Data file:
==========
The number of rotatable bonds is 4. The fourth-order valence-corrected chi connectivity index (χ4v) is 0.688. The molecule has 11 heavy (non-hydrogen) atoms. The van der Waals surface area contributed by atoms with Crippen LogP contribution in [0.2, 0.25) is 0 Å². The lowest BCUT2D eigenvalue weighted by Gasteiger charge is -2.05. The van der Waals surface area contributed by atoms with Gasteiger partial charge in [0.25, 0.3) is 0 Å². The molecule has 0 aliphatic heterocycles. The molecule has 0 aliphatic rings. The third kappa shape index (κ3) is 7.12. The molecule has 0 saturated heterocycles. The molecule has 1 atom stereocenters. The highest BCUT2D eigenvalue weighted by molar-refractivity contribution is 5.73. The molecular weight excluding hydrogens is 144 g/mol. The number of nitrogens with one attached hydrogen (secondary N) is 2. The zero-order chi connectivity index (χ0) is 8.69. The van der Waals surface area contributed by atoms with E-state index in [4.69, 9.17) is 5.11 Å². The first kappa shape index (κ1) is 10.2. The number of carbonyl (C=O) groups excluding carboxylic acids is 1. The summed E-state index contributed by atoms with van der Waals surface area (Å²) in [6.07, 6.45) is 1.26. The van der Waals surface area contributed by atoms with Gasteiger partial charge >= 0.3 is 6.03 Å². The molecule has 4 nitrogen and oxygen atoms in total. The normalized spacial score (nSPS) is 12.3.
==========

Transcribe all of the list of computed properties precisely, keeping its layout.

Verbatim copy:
The number of rotatable bonds is 4. The fourth-order valence-corrected chi connectivity index (χ4v) is 0.688. The molecule has 11 heavy (non-hydrogen) atoms. The van der Waals surface area contributed by atoms with Crippen LogP contribution in [0.2, 0.25) is 0 Å². The lowest BCUT2D eigenvalue weighted by Gasteiger charge is -2.05. The van der Waals surface area contributed by atoms with Gasteiger partial charge in [0.25, 0.3) is 0 Å². The molecule has 0 aliphatic heterocycles. The molecule has 0 aliphatic rings. The third kappa shape index (κ3) is 7.12. The molecule has 0 saturated heterocycles. The molecule has 1 atom stereocenters. The highest BCUT2D eigenvalue weighted by molar-refractivity contribution is 5.73. The molecular weight excluding hydrogens is 144 g/mol. The number of nitrogens with one attached hydrogen (secondary N) is 2. The zero-order chi connectivity index (χ0) is 8.69. The van der Waals surface area contributed by atoms with E-state index in [4.69, 9.17) is 5.11 Å². The first kappa shape index (κ1) is 10.2. The number of carbonyl (C=O) groups excluding carboxylic acids is 1. The summed E-state index contributed by atoms with van der Waals surface area (Å²) in [6.07, 6.45) is 1.26. The van der Waals surface area contributed by atoms with Gasteiger partial charge >= 0.3 is 6.03 Å². The molecule has 4 nitrogen and oxygen atoms in total. The normalized spacial score (nSPS) is 12.3.